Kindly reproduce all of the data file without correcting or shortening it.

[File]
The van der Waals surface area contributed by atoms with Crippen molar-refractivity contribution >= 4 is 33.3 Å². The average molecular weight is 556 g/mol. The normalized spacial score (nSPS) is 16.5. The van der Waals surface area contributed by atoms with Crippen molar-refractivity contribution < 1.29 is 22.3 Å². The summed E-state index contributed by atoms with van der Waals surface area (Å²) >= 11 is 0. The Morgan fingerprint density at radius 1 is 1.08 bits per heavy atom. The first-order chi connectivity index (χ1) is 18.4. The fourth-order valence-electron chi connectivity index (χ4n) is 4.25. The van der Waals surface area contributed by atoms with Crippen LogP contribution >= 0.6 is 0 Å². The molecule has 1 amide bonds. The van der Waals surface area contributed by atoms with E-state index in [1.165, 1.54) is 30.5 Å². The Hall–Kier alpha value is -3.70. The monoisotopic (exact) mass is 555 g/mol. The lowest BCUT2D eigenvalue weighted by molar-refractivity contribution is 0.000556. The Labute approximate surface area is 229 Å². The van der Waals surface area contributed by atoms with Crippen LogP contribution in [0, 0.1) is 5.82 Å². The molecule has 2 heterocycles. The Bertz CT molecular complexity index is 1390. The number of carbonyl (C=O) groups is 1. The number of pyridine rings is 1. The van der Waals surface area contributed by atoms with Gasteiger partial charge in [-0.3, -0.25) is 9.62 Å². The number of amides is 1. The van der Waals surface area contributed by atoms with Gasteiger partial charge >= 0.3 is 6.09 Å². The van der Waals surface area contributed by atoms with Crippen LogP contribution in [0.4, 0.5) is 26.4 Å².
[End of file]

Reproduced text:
The van der Waals surface area contributed by atoms with Crippen molar-refractivity contribution >= 4 is 33.3 Å². The average molecular weight is 556 g/mol. The normalized spacial score (nSPS) is 16.5. The van der Waals surface area contributed by atoms with Crippen molar-refractivity contribution < 1.29 is 22.3 Å². The summed E-state index contributed by atoms with van der Waals surface area (Å²) >= 11 is 0. The Morgan fingerprint density at radius 1 is 1.08 bits per heavy atom. The first-order chi connectivity index (χ1) is 18.4. The fourth-order valence-electron chi connectivity index (χ4n) is 4.25. The van der Waals surface area contributed by atoms with Crippen LogP contribution >= 0.6 is 0 Å². The molecule has 1 amide bonds. The van der Waals surface area contributed by atoms with E-state index in [1.165, 1.54) is 30.5 Å². The Hall–Kier alpha value is -3.70. The monoisotopic (exact) mass is 555 g/mol. The lowest BCUT2D eigenvalue weighted by molar-refractivity contribution is 0.000556. The Labute approximate surface area is 229 Å². The van der Waals surface area contributed by atoms with Crippen LogP contribution in [0, 0.1) is 5.82 Å². The molecule has 2 heterocycles. The Bertz CT molecular complexity index is 1390. The number of carbonyl (C=O) groups is 1. The number of pyridine rings is 1. The van der Waals surface area contributed by atoms with Gasteiger partial charge in [-0.3, -0.25) is 9.62 Å². The number of amides is 1. The van der Waals surface area contributed by atoms with Gasteiger partial charge >= 0.3 is 6.09 Å². The van der Waals surface area contributed by atoms with Crippen LogP contribution in [0.4, 0.5) is 26.4 Å².